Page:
The STEPS program will be forming a Community Action Team (CAT) and information will be available on when/where it will meet.
Caskey Country Club Properties, Call Larry and Barbara Caskey at (408) 926-5400
E.M.S. LLC, Environmental
Management Systems, (408) 501-4200
Windermere Silicon Valley
Properties, (408) 251-5860
Keith Bush, Artist/Sculptor, (408) 923-6666, www.keithbush.org
The financial planning firm PW
Papier, (408) 747-1222
Finest French Pastries, Country Club Plaza
Robin Edwards, Inc., Engineering
Contractor, (408) 244-4791
“Do Justice, Love Kindness and Walk Humbly With Your Lord.” These words from the book of Micah could epitomize the life of Rev. Mary Parker-Eves, the beloved pastor and soul of Alum Rock Methodist Church who, seemingly in the blink of an eye, passed on to “The Sweet By and By” on February 4th.
All the members of her flock seemed to agree – as did the many dignitaries who came to sing her praise – Mary would not have wanted such a big fuss made in her memory. However, an enormous crowd of Those-Touched-by-Mary congregated in the sanctuary of the church on a Saturday afternoon, a week and a day after her very unexpected death to honor her memory and gather some comfort by leaning upon one another as they mourned the passing of their great friend.
Every designated parking space in the large church lot was filled. Every quasi-parking space was also filled. Both sides of Kirk Avenue were bumper-to-bumper with parked cars. In the sanctuary, all pews were packed. All folding chairs were erected and filled, all choir loft seats were taken. And still there were dozens of standees. Mary surely was humbled at the outpouring of love (and tears) in that room.
It was an ecumenical service. A Methodist bishop, a rabbi, several pastors, PACT leaders, lay leaders and Mary’s daughter all spoke. Children of the congregation carried flowers to the altar, the Burmese choir sang, the crowd joined in hymns and took part in the liturgy. A saxophonist provided grace notes which, by turns, blended the melancholy of the occasion with a little sweet sassiness reminiscent of Mary.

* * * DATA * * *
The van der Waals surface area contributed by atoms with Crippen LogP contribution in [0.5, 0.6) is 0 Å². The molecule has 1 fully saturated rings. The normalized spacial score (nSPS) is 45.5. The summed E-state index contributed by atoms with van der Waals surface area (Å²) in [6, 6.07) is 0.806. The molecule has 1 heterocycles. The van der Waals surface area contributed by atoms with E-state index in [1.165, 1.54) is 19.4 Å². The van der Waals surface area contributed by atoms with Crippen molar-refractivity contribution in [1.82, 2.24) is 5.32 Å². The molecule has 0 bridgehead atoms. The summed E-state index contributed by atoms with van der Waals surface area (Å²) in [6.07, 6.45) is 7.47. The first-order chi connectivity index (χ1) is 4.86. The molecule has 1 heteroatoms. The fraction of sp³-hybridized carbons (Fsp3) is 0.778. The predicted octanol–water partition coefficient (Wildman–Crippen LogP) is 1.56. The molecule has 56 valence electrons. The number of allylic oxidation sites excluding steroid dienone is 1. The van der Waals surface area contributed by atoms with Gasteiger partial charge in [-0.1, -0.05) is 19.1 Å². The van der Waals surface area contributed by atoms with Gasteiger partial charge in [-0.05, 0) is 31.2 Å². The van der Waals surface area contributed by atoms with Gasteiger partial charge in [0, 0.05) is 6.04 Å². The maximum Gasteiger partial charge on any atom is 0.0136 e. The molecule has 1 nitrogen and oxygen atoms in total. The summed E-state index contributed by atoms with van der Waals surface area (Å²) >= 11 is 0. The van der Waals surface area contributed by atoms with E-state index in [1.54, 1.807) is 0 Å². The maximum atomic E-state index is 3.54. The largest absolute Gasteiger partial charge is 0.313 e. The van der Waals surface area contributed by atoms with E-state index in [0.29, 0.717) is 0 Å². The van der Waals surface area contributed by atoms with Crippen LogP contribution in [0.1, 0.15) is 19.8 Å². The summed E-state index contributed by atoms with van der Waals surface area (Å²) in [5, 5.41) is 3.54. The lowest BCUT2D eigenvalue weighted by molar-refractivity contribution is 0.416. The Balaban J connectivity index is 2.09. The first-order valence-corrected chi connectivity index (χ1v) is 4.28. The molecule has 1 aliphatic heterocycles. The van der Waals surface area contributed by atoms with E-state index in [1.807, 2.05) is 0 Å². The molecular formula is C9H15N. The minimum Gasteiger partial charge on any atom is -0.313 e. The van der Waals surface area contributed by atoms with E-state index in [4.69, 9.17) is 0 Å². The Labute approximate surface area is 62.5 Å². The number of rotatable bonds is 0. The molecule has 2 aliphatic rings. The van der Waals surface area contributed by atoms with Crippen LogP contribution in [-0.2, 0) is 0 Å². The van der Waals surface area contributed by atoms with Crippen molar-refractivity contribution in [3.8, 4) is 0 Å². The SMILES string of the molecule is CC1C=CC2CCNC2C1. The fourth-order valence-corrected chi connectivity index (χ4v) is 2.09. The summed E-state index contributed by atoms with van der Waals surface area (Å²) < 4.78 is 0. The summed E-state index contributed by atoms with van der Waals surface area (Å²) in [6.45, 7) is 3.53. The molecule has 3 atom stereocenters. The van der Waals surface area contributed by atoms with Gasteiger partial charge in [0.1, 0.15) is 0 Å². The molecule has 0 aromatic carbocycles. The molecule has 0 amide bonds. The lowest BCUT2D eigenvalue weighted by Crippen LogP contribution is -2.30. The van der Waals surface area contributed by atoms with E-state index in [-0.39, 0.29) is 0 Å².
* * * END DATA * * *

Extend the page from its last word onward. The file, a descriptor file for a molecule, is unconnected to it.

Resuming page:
What was it about Mary? She graduated from college in Kansas with a double major, with honors – no surprise. She came to the ministry rather late – after she became community-involved establishing a child care center when she saw the need as a mother herself. She was organized and driven to make the world a better, safer, fairer place for all. She inspired others by the energetic example she set. She lived a life of tolerance and love. In her office there’s a sign that says “HATE FREE ZONE” and she made it stick. She was only 59 years old.
When one of the speakers was telling about Mary’s powers of persuasion, he said that just before her death, she had been cajoling some church leaders to attend a bishop’s conference which is coming up. Upon finishing his sentence, a door near the front of the sanctuary immediately slammed shut – loudly providing an enormous exclamation point to her wishes. If anyone wondered if Mary’s spirit was in the room that Saturday afternoon, all doubts were dispelled forthwith.
The challenge now for the people of Alum Rock United Methodist Church will be to move on without Mary’s leadership to carry out her missions using the tools she gave them. She was an exemplary teacher; they will rally and make her proud.
Click here for a photo of Mary Parker-Eves.
Why would anyone venture out to a lecture by a man who admits that he used to be a “rough kid who did bad things” – one who spent three years locked up by the California Youth Authority for his part in a fatal rumble? Why would a hundred James Lick High students listen quietly and respectfully to a big old man of fifty-five wearing a dorky brown felt hat? Why would perhaps fifty kids shell out ten bucks each for paper back books penned and autographed by this quiet man looming in front of them in the school library on a rainy Wednesday late in January?
Art Rodriguez is a spellbinding story teller; that’s why! His voice is soft – so soft that it’s hard to believe that it carries to the back of the room. But, carry it must, because the students intently listened to this man’s story. One is tempted to write that the kids listened “politely” – actually they did, but it was more than politeness that kept them focused. They related to this man’s tales of poor parenting (his father cruelly made him fight older boys; his mother was unfaithful), his struggles in school (he knows now that he is dyslexic) and his successful triumph over the system which could have left him forever in the loser mode he embraced as a youngster.